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September 15 2010


open-education - The University of Utopia

Opening Education Beyond the Property Relation: From Commons to Communism.

Paper accepted for the Open Education Conference 2010

Download PDF version


Open Education, and specifically the OER movement, seeks to provide universal access to knowledge, undermining the historical enclosure and the increasing privatisation of the public education system. In this paper we examine this aspiration by submitting the implicit theoretical assumptions of Open Education to the test of critical political economy. We acknowledge the Open Education movement's revolutionary potential but outline the inherent limitations of its current focus on the commons (property relations) rather than the social relations of capitalist production (wage work, the company) and because of this, argue that it will only achieve limited, rather than revolutionary, impact.


The opening of education beyond the property relation is distinguished by two terms that are often used interchangeably, yet retain subtle differences: Open Education and Open Educational Resources.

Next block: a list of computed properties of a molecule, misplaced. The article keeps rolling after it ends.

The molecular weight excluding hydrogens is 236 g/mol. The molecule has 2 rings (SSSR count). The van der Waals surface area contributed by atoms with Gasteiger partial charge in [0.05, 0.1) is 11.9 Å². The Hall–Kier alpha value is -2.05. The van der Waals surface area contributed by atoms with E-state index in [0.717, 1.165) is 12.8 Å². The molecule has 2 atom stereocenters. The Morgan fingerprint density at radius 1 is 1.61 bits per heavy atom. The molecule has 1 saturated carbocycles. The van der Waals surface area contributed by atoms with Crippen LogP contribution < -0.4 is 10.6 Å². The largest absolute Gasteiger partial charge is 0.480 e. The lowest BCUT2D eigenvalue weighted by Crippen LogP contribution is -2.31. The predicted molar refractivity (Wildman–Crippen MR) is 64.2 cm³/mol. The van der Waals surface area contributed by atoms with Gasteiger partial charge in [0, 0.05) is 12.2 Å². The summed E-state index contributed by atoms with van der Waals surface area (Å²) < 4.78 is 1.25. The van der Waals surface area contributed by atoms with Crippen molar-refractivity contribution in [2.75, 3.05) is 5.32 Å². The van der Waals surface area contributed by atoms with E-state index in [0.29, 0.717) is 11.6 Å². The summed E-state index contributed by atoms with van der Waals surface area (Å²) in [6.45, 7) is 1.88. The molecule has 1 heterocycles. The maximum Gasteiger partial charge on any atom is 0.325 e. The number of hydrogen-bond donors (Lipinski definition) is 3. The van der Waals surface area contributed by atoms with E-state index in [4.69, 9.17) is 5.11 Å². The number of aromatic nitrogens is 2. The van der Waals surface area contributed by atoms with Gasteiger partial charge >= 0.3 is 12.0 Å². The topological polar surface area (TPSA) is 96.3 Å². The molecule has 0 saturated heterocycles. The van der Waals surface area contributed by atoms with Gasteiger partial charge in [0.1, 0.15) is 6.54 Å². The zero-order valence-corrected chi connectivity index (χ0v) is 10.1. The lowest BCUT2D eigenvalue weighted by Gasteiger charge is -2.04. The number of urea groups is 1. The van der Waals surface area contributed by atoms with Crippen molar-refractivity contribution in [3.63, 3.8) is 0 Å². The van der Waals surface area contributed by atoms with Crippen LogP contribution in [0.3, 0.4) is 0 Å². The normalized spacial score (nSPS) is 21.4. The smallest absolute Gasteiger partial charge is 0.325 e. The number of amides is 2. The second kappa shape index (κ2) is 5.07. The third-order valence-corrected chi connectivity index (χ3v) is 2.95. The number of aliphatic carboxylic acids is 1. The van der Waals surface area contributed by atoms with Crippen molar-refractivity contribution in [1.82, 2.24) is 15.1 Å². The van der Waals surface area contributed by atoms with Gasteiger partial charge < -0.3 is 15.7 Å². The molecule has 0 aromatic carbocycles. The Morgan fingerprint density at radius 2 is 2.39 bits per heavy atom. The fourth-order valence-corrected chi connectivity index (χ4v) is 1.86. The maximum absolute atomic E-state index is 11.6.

Open Education refers to recent efforts by individuals and organisations across the world to use the Internet to share knowledge, ideas, teaching practices, infrastructure, tools and resources, inside and outside formal educational settings. Through collaboration and experimentation, new pedagogies and curricula are emerging. Although the term Open Education has been used since the 1960s, the current dominant use of the term refers to co-ordinated efforts during the past decade to exploit the growing availability of personal computers and increasingly ubiquitous high speed networks.

Open Educational Resources (OER) refers to both the worldwide community effort to create an educational commons and the actual “educational materials and resources offered freely and openly for anyone to use and under some licenses to re-mix, improve and redistribute” (Wikipedia). Typically, those resources are made available under a Creative Commons license and include both learning resources and tools by which those resources are created, managed and disseminated. As both a means of protecting and liberating research, teaching and learning materials, OER relies heavily on the use of open licenses, all of which are in one way or another derived from the General Public License (GPL) and Berkeley Software Distribution (BSD) licenses first created in 1989. Since the 1990s, software has been created and distributed using such licenses and it is widely acknowledged that Creative Commons was inspired by, and drew experience from, the use of open licenses in the world of software.


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